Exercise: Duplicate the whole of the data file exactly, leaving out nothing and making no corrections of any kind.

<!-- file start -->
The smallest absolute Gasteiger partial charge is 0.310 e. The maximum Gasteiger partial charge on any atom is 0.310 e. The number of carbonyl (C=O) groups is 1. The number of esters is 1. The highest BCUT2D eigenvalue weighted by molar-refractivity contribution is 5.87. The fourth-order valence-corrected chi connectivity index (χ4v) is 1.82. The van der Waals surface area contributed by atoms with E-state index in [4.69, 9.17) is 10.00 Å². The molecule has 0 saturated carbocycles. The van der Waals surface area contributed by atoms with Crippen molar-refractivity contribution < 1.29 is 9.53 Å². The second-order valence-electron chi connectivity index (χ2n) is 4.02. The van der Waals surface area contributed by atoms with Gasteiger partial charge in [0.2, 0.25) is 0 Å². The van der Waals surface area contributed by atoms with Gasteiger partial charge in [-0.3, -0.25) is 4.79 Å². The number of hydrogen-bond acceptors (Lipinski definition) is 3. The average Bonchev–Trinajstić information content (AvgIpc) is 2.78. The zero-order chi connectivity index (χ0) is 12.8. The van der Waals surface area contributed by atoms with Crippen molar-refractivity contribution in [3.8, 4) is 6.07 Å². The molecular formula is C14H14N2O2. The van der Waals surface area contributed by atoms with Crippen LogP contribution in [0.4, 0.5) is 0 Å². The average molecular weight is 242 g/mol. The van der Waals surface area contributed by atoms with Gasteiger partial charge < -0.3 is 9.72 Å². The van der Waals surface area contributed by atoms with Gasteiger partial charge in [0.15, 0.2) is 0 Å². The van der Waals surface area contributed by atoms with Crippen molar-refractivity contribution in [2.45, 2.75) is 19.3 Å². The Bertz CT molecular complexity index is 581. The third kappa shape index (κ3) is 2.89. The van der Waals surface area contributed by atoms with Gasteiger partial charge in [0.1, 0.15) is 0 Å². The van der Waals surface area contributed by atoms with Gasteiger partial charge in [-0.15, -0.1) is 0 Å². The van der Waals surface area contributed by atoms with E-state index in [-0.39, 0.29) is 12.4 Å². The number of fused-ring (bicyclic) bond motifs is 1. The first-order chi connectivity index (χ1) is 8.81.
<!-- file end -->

The smallest absolute Gasteiger partial charge is 0.310 e. The maximum Gasteiger partial charge on any atom is 0.310 e. The number of carbonyl (C=O) groups is 1. The number of esters is 1. The highest BCUT2D eigenvalue weighted by molar-refractivity contribution is 5.87. The fourth-order valence-corrected chi connectivity index (χ4v) is 1.82. The van der Waals surface area contributed by atoms with E-state index in [4.69, 9.17) is 10.00 Å². The molecule has 0 saturated carbocycles. The van der Waals surface area contributed by atoms with Crippen molar-refractivity contribution < 1.29 is 9.53 Å². The second-order valence-electron chi connectivity index (χ2n) is 4.02. The van der Waals surface area contributed by atoms with Gasteiger partial charge in [0.2, 0.25) is 0 Å². The van der Waals surface area contributed by atoms with Gasteiger partial charge in [-0.3, -0.25) is 4.79 Å². The number of hydrogen-bond acceptors (Lipinski definition) is 3. The average Bonchev–Trinajstić information content (AvgIpc) is 2.78. The zero-order chi connectivity index (χ0) is 12.8. The van der Waals surface area contributed by atoms with Crippen molar-refractivity contribution in [3.8, 4) is 6.07 Å². The molecular formula is C14H14N2O2. The van der Waals surface area contributed by atoms with Crippen LogP contribution in [0.4, 0.5) is 0 Å². The average molecular weight is 242 g/mol. The van der Waals surface area contributed by atoms with Gasteiger partial charge < -0.3 is 9.72 Å². The van der Waals surface area contributed by atoms with Gasteiger partial charge in [0.15, 0.2) is 0 Å². The van der Waals surface area contributed by atoms with Crippen molar-refractivity contribution in [2.45, 2.75) is 19.3 Å². The Bertz CT molecular complexity index is 581. The third kappa shape index (κ3) is 2.89. The van der Waals surface area contributed by atoms with Gasteiger partial charge in [0.1, 0.15) is 0 Å². The van der Waals surface area contributed by atoms with Gasteiger partial charge in [-0.15, -0.1) is 0 Å². The van der Waals surface area contributed by atoms with E-state index in [-0.39, 0.29) is 12.4 Å². The number of fused-ring (bicyclic) bond motifs is 1. The first-order chi connectivity index (χ1) is 8.81.